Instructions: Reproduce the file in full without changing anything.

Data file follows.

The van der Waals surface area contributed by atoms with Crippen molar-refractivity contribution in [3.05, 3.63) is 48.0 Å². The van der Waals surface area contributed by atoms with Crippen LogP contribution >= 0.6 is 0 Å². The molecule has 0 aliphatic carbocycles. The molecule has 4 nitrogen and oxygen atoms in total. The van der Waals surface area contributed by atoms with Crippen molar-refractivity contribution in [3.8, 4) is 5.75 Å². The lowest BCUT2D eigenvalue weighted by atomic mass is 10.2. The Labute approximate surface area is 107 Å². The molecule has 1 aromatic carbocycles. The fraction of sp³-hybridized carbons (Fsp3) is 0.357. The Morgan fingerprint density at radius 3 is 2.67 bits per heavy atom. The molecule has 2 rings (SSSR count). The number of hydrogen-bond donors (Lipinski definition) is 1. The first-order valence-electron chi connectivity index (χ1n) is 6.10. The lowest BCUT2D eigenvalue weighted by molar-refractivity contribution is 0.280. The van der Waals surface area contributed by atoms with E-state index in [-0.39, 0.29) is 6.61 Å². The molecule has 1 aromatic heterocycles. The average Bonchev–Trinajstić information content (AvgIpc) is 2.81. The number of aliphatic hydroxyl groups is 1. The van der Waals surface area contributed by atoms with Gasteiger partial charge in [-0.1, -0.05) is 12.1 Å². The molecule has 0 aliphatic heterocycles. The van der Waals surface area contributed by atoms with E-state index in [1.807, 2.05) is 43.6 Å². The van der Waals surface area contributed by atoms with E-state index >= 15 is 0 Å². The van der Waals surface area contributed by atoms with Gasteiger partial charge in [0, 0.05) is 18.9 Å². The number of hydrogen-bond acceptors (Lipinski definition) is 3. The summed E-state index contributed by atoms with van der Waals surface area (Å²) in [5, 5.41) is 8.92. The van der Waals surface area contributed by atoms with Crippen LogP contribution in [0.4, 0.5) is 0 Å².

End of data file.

The van der Waals surface area contributed by atoms with Crippen molar-refractivity contribution in [3.05, 3.63) is 48.0 Å². The van der Waals surface area contributed by atoms with Crippen LogP contribution >= 0.6 is 0 Å². The molecule has 0 aliphatic carbocycles. The molecule has 4 nitrogen and oxygen atoms in total. The van der Waals surface area contributed by atoms with Crippen molar-refractivity contribution in [3.8, 4) is 5.75 Å². The lowest BCUT2D eigenvalue weighted by atomic mass is 10.2. The Labute approximate surface area is 107 Å². The molecule has 1 aromatic carbocycles. The fraction of sp³-hybridized carbons (Fsp3) is 0.357. The Morgan fingerprint density at radius 3 is 2.67 bits per heavy atom. The molecule has 2 rings (SSSR count). The number of hydrogen-bond donors (Lipinski definition) is 1. The first-order valence-electron chi connectivity index (χ1n) is 6.10. The lowest BCUT2D eigenvalue weighted by molar-refractivity contribution is 0.280. The van der Waals surface area contributed by atoms with E-state index in [-0.39, 0.29) is 6.61 Å². The molecule has 1 aromatic heterocycles. The average Bonchev–Trinajstić information content (AvgIpc) is 2.81. The number of aliphatic hydroxyl groups is 1. The van der Waals surface area contributed by atoms with Gasteiger partial charge in [-0.1, -0.05) is 12.1 Å². The molecule has 0 aliphatic heterocycles. The van der Waals surface area contributed by atoms with E-state index in [1.807, 2.05) is 43.6 Å². The van der Waals surface area contributed by atoms with E-state index >= 15 is 0 Å². The van der Waals surface area contributed by atoms with Gasteiger partial charge in [0, 0.05) is 18.9 Å². The number of hydrogen-bond acceptors (Lipinski definition) is 3. The summed E-state index contributed by atoms with van der Waals surface area (Å²) in [5, 5.41) is 8.92. The van der Waals surface area contributed by atoms with Crippen LogP contribution in [0.4, 0.5) is 0 Å².